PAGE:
Home Property Finance & InvestmentMortgages House prices fell by 1.2% between February and March, but remain 4.1% higher on an annual basis

House prices fell by 1.2% between February and March, but remain 4.1% higher on an annual basis

by LLP Finance Reporter
24th May 23 10:29 am

Official figures showed on Wednesday that the price of the average house price rose 4.1% in the year to March then fell.

In March the average house sold for £285,000, £3,000 lower than a month earlier, however £11,000 higher compared to the same month in 2022.

Over the year the average house price in England was £304,000 up 4.1% over the past 12 months, in Scotland prices were up 3% to £185,000, and in Wales prices went to 4.8% to £214,000.

Co-founder and CEO of Wayhome, Nigel Purves, commented, “We saw a turbulent finish to 2022 and a subdued start to this year where house prices are concerned and this is further highlighted by the slower rate of house price growth seen in March.

These cooling market conditions will be welcomed by those struggling to get on the housing ladder, however, house prices still remain some 4.1% higher than they were last year and we are yet to see any inkling that a significant downturn is on the way.

This means that the financial hurdle of a mortgage deposit remains considerably high, not to mention the fact that buyers are also facing far higher borrowing costs.

While it’s expected that today’s reduction in the rate of inflation should help to stabilise the mortgage market, this minor improvement to the affordability of buying will do little to help those firmly priced out of the market to begin with.”

Director of Benham and Reeves, Marc von Grundherr, commented, “Today’s figures further highlight the sluggish start to the year with respect to house price performance.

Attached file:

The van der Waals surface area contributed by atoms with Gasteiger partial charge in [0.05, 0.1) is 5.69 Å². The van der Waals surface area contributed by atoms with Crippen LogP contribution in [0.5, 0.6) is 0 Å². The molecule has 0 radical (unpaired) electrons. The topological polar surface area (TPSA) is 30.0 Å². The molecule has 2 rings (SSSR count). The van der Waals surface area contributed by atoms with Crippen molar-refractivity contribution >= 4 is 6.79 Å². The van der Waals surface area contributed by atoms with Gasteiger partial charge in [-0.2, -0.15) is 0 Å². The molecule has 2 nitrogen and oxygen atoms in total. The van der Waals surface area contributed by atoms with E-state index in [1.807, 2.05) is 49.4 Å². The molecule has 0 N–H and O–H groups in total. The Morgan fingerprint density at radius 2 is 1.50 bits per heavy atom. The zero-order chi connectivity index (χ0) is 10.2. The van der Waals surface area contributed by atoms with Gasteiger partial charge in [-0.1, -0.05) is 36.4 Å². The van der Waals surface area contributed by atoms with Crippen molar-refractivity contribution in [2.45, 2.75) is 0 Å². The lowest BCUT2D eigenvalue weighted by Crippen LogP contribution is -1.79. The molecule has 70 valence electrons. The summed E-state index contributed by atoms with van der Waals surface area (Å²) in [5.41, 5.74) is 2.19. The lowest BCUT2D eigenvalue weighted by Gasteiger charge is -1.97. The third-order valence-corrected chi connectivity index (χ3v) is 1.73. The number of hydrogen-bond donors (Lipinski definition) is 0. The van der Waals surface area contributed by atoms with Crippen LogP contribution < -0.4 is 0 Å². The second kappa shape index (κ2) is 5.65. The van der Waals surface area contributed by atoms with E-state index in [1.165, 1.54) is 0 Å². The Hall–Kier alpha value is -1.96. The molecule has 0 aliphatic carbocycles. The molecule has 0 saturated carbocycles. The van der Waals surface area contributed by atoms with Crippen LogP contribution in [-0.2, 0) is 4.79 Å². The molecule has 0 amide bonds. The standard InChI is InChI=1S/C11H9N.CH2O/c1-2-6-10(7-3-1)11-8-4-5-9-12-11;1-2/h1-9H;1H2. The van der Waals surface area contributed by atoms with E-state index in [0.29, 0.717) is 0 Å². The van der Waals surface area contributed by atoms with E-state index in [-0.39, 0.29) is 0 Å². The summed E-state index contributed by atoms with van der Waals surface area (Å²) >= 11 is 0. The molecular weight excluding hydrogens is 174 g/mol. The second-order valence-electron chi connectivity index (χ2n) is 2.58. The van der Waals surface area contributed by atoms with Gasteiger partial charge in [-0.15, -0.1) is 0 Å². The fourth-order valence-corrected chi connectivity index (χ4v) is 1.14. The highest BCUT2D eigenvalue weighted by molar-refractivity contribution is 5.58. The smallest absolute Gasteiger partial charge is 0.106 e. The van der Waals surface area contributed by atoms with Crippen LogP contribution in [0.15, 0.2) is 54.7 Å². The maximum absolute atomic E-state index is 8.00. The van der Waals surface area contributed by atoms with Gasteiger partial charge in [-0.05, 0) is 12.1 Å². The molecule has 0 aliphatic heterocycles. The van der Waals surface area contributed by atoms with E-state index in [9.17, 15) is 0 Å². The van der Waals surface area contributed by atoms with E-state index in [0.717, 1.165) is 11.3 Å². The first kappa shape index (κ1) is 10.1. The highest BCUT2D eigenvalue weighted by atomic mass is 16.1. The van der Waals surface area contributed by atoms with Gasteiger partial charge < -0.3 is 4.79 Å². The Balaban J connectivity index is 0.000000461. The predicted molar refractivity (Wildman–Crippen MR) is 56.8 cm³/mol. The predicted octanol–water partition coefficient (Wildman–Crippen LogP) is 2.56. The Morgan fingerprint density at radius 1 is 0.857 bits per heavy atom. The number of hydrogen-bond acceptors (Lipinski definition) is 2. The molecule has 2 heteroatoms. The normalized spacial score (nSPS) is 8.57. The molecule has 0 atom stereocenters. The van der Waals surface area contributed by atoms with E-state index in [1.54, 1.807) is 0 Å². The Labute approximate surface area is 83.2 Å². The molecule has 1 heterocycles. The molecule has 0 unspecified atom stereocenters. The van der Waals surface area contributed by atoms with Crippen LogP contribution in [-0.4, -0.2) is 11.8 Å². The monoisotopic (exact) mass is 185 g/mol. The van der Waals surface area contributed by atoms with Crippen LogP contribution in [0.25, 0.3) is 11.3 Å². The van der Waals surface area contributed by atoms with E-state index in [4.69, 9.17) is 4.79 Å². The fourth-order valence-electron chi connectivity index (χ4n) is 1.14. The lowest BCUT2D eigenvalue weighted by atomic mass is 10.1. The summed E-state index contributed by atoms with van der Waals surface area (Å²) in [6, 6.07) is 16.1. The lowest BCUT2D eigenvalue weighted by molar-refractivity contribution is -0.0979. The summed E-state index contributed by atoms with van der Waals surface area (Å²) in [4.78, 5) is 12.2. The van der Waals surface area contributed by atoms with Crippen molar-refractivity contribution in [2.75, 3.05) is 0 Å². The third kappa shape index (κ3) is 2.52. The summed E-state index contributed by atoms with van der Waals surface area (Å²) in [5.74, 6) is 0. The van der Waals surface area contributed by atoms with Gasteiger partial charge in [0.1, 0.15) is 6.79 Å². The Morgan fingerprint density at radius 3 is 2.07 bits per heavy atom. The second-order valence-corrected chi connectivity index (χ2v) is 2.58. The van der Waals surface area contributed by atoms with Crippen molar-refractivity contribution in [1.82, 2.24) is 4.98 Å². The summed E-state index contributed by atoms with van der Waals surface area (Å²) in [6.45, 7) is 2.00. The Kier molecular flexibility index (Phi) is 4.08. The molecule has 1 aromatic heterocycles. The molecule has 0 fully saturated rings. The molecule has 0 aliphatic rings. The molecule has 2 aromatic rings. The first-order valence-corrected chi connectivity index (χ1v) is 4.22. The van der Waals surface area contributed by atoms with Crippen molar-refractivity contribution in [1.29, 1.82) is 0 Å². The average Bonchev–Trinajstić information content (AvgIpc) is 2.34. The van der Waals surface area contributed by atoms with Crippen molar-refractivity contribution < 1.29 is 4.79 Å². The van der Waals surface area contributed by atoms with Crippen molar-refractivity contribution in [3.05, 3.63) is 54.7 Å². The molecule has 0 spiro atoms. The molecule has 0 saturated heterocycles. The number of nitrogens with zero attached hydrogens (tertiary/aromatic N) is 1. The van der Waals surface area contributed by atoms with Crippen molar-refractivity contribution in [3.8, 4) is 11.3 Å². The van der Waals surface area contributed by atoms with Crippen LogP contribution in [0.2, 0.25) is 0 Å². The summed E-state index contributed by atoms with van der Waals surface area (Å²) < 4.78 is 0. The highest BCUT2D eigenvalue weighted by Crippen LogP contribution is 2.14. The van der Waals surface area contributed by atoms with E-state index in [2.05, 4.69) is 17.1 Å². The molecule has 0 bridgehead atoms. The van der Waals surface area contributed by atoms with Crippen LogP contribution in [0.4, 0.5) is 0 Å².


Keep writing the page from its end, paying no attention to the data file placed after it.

However, things are certainly starting to improve and it will take some time before an uplift in market activity filters through to an increase in the rate of house price growth.

With inflation easing and mortgage rates expected to fall, we should see even more buyers enticed back to the market as we approach what is traditionally the busiest time of year.

As a result, we can expect the slower rate of house price growth seen so far this year to kick up a gear as demand once again starts to exceed the supply of suitable homes on the market.

We expect to see the sleeping giant of the London market start to awaken as the year progresses, having lay largely dormant during much of the pandemic market boom. We’ve seen strong interest from both domestic and international buyers during the early stages of 2023 and as this interest converts into sales, a boost in market activity should start to drive the capital’s property values skyward.”

Managing Director of Barrows and Forrester, James Forrester, commented, “Having paused for breath following a marathon stretch of record house price growth during the pandemic, we’re now seeing a more measured performance from the housing market, but one we expect will be sustained over the course of the year.

For those buyers currently sitting on the fence, the market is poised to blossom over the spring months and so they are best advised to act sooner, rather than later, before stock levels are depleted.”

Managing Director of House Buyer Bureau, Chris Hodgkinson, commented, “While house prices have continue to cool on a monthly basis, they are still up annually and so any fears of a property market crash can now be put to bed.

The market has weathered the quieter winter months and emerged from its seasonal slumber in what can be considered fine form, all things considered, with a seasonal uplift in activity expected over the coming months.

There remains a degree of market turbulence and so buyers and sellers should continue to tread with a greater degree of caution, whilst also expecting longer transaction times and a heightened danger of fall throughs.

However, for those who can successfully negotiate these potential potholes, property remains a very sound investment.”

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